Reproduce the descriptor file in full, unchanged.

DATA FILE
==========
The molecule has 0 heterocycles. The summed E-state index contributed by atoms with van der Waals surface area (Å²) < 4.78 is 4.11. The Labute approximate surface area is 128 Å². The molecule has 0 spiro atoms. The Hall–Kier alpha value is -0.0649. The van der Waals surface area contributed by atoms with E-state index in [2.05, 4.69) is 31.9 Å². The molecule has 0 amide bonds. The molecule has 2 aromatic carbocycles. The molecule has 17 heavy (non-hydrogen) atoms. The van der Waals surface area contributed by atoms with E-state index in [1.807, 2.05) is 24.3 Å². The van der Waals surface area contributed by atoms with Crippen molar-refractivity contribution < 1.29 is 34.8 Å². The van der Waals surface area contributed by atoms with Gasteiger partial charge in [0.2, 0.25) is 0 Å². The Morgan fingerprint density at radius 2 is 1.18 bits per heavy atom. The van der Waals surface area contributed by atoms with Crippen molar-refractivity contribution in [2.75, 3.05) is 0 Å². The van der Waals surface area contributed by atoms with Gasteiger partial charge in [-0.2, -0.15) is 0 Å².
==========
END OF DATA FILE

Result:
The molecule has 0 heterocycles. The summed E-state index contributed by atoms with van der Waals surface area (Å²) < 4.78 is 4.11. The Labute approximate surface area is 128 Å². The molecule has 0 spiro atoms. The Hall–Kier alpha value is -0.0649. The van der Waals surface area contributed by atoms with E-state index in [2.05, 4.69) is 31.9 Å². The molecule has 0 amide bonds. The molecule has 2 aromatic carbocycles. The molecule has 17 heavy (non-hydrogen) atoms. The van der Waals surface area contributed by atoms with E-state index in [1.807, 2.05) is 24.3 Å². The van der Waals surface area contributed by atoms with Crippen molar-refractivity contribution < 1.29 is 34.8 Å². The van der Waals surface area contributed by atoms with Gasteiger partial charge in [0.2, 0.25) is 0 Å². The Morgan fingerprint density at radius 2 is 1.18 bits per heavy atom. The van der Waals surface area contributed by atoms with Crippen molar-refractivity contribution in [2.75, 3.05) is 0 Å². The van der Waals surface area contributed by atoms with Gasteiger partial charge in [-0.2, -0.15) is 0 Å².